What is Spiritual Direction?
One of the requirements of joining the Third Order of the Society of Saint Francis is having a spiritual director. This can be both a good and a bad thing. It is a good thing because spiritual direction has helped many people to deepen their relationship with God in profound and life changing ways.
The negative side is that because people have to engage in spiritual direction, they don’t always get the best out of their spiritual direction relationship. The other problem is that often people are unsure what spiritual direction is all about, and what it has to offer. This also means they do not get the best out of spiritual direction.
So, what is spiritual direction?
Spiritual direction is the ministry of helping people notice God in their lives. Often we are too busy, even our prayer lives are too busy. We get on with what we need to do. In our case, we get on with being Franciscan. And because we are so busy we fail to notice God knocking away saying, "slow down, look over here, take note of me!"
In spiritual direction, people are invited to slow down, put the busyness to one side, and take note. The director helps people to take note of how God is in their prayer life, how God is in their daily lives.
Sometimes we think spiritual direction is about someone telling us what to do, or what to think. But it shouldn’t be about that at all. (If your direction sessions are like this, find a new director) Direction is not so much about giving you information, or answers to questions, as helping you wrestle with the question of God in your life. Spiritual directors don’t give directions, but help you hear what direction God is calling you, or hear who God is calling you to be. It is about helping you know God, deeply, profoundly know God as God wishes to be known by you.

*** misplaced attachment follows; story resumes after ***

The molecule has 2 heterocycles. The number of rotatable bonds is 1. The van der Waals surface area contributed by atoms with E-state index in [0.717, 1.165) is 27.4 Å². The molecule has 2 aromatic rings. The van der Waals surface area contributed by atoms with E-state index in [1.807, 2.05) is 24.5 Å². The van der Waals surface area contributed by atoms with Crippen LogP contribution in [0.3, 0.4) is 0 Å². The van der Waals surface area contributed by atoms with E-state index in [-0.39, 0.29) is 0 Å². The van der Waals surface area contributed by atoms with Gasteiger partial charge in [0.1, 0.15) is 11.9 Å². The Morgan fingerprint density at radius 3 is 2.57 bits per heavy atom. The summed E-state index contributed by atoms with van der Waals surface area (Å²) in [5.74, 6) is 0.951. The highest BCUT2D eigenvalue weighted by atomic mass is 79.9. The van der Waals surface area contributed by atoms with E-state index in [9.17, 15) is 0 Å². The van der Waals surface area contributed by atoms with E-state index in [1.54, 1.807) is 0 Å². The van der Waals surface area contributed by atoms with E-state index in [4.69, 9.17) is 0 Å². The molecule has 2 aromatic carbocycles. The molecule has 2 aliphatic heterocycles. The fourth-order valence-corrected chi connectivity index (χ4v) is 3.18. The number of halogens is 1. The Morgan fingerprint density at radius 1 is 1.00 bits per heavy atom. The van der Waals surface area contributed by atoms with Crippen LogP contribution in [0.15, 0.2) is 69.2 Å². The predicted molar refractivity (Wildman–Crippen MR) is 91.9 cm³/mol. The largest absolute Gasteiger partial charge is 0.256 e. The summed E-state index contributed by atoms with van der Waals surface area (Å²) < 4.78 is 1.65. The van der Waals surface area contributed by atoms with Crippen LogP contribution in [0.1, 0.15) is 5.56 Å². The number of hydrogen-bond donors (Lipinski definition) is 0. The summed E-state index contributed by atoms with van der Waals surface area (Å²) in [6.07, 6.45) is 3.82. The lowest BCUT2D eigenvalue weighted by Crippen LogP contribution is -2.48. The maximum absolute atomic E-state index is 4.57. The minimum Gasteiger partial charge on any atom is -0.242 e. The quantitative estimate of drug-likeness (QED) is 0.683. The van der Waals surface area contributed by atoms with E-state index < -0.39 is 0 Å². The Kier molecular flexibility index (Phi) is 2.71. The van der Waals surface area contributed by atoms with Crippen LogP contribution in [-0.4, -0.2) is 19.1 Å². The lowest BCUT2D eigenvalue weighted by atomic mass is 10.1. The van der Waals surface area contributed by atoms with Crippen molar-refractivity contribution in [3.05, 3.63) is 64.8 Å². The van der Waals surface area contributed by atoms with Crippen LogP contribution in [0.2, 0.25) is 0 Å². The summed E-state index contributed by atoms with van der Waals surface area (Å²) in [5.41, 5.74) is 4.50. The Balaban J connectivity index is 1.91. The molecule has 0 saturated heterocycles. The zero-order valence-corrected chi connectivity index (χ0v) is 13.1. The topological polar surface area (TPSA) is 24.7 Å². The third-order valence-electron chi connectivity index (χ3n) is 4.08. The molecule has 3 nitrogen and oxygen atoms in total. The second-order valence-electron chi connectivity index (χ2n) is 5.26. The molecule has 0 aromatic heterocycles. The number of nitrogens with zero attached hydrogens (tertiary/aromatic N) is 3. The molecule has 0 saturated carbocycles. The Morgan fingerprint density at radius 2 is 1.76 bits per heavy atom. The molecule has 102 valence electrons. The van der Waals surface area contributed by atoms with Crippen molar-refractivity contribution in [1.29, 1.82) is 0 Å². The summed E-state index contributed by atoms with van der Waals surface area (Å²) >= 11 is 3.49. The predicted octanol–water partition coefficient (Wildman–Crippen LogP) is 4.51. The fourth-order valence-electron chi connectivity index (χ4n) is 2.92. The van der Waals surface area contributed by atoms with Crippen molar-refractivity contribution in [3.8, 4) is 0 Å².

That is why I have been going to spiritual direction now for the last 16 years, well before I became a tertiary. Over those years my directors have helped me take more notice of God in my life, and helped me grow a disciplined but changing prayer life. We meet for about an hour every four to six weeks or so. It is such a joy to have someone to talk to about things I can’t talk about with anyone else. Only once has my director been Anglican. I am more concerned with their skills and calling as a director than about their denomination or whether they are ordained. My present director is a lay Presbyterian, and she is a gift from God.
Finally, what do we talk about? The session is entirely up to me. We talk about whatever I want to talk about, I as the directee decides the topic and what I want out of the session. I have to admit that it is not always easy to know what to talk about.
I have included a list of questions developed by a very experienced director, Andrew Dunn. He has found that his directees have really benefited by focussing on one section in their preparation in coming to see him. I hope that it might be of help to some in the order.